I purchased an old version of Cakewalk (recording software) from a Fullerton College student, Marco had guitars, my brother had a proto Phantom bass and we had a Roland Tr505. The calendar was soon going to flip into the 2000's soon so FUZZ45 was officially born on October 1999. Of course, recording at home was nothing new and it was being replicated in thousands and thousands of bedrooms and garages across the country, across the world. It just so happened that it was becoming easier to publish your songs.
While FUZZ45 was strictly a social thing, a way to have fun and be creative with my buddy Marco I also wanted to construct a fictional band. I don't know why. At the time, I thought making people think their were 4 players instead of two or one would be more interesting. I thought it would make FUZZ45 more legitimate in a way. Looking back it was just stupid but that is how I framed it at the time. On line, the band was Robb Donker on guitar and vocals, Mark Dickens on lead guitar, Sandra Van Horst on Bass and Al Dib on Drums in reality, Marco was primarily the lead player on all the songs that I didn't solo record. He also played bass on a song called Lotus. I played guitar, bass and sounds courtesy of the TR505. I cannot program drum machines so I tapped out the beats live. As a drummer, not playing a real kit was frustrating and the sound suffered.
On Napster, FUZZ45 did have a loyal following albeit a very small one. It was, in some way, rewarding to hear feedback from those who liked the songs. I haven't listened to some of the songs for years and, in fact, it was difficult for me to locate the songs at all. I found some on lline on the Internet Archive and eventually found them on an old external hard drive. Listening back, some of the songs are, to me, pretty cool, some are ok and some are downright horrible. For anyone making music in a solo sort of way, or with friends as recording projects it is, in the end, not really important whether the songs achieve some sort of notoriety on line or not. I used to think that it was important if the songs became big or sold or whatever but the older I get I think the important part of doing bedroom recordings is the process of doing it. It is about the laughs, sharing drinks and each others company, achieving that sound you wanted to achieve or that exact feeling you felt. It is that text or email or Instagram message from a stranger who love "that" song. It is the journey not the final destination and it is, of course, the memories.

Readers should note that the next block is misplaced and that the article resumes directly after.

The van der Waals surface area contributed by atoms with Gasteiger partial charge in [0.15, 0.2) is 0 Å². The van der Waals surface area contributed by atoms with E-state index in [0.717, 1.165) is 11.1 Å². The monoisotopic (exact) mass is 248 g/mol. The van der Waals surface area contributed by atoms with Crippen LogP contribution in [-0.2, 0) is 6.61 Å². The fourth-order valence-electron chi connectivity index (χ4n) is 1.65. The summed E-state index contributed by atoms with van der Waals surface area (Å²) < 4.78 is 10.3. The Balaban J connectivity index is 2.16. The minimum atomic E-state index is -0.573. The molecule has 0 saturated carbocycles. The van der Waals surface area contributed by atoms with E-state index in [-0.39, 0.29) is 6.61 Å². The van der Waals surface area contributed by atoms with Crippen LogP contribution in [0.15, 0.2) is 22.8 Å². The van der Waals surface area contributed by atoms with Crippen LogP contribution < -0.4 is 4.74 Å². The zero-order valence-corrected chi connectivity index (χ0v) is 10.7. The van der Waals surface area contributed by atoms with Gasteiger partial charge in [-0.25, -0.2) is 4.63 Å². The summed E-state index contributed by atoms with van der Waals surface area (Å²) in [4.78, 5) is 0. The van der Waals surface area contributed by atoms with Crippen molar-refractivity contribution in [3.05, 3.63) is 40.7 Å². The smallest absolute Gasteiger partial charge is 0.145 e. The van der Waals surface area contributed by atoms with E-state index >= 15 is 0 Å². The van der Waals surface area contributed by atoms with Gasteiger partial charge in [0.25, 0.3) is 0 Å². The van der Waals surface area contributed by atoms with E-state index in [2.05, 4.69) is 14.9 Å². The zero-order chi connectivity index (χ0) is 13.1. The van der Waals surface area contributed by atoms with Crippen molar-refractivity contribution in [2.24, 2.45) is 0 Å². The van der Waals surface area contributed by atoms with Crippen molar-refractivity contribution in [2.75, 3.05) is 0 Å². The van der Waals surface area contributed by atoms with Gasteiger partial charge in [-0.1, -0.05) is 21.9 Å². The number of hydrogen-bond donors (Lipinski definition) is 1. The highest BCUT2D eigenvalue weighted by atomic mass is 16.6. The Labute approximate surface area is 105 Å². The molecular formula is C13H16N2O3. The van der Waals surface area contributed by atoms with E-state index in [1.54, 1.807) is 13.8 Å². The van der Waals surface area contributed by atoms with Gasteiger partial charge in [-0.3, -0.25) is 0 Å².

NOTES: I went ahead and posted a few FUZZ45 songs, I may post up more over time.
Sunday, March 1, 2015
"Silly Girl" - "L'adulte" - "Queen Lullabye" - SUNDAY MORNING LIVE : Peter, Bjorn and John - Sebastien Tellier - Ty Segall
On SUNDAY MORNING LIVE:
I absolutely love live performance videos especially when artists do those amazing acoustic performances or interpret their recorded works a bit differently. The live setting can also be unforgiving. Sometimes they are not afforded the best sound checks, the best playbacks and sometimes they are in and out, oftentimes on rush rush schedules, twisted hours and playing on too many cups of coffee and not enough sleep. You can sometimes hear this in their vocal strain and I LOVE that. Great artists step it up when they have to. So enjoy these 3 live performances.
By the way, I grouped these together because I imagine that each artist would not only love the other's tracks but would love performing them as well.
Peter, Bjorn and John: "Silly Girl"
The boys jam the hell out of "Silly Girl" on Radio Hamburg. Peter's voice is on the edge in a kind of Lenon-esque "Twist and Shout" gargling razor blades way and it adds a harried passion to this great song. As fierce is Peter's "Andy Warhol-ish (Bowie) riff , Bjorn's stair stepping (veering into dissonance) counterpoint and John killing it pounding out the beat on a guitar case of all things. Backing vocals are spot on as is the entire performance.
Sebastien Tellier- "L'adulte"
I must admit that I do not know much about Sebastien Tellier but happily stumbled into this video and immediately liked his look. The song L'adulte is the perfect chill song. Kind of pretty in an almost mysterious way. It makes me want to drink a martini while doing a mellow sock dance.
Ty Segall: "Queen Lullabye"
Ty flashes a peace sign and strums headfirst into a trippy live version of Queen Lullaby. Sweet mix with heavy bass, bright bell rings on the cymbals and a cool vocal yelp before the psychedelic music break.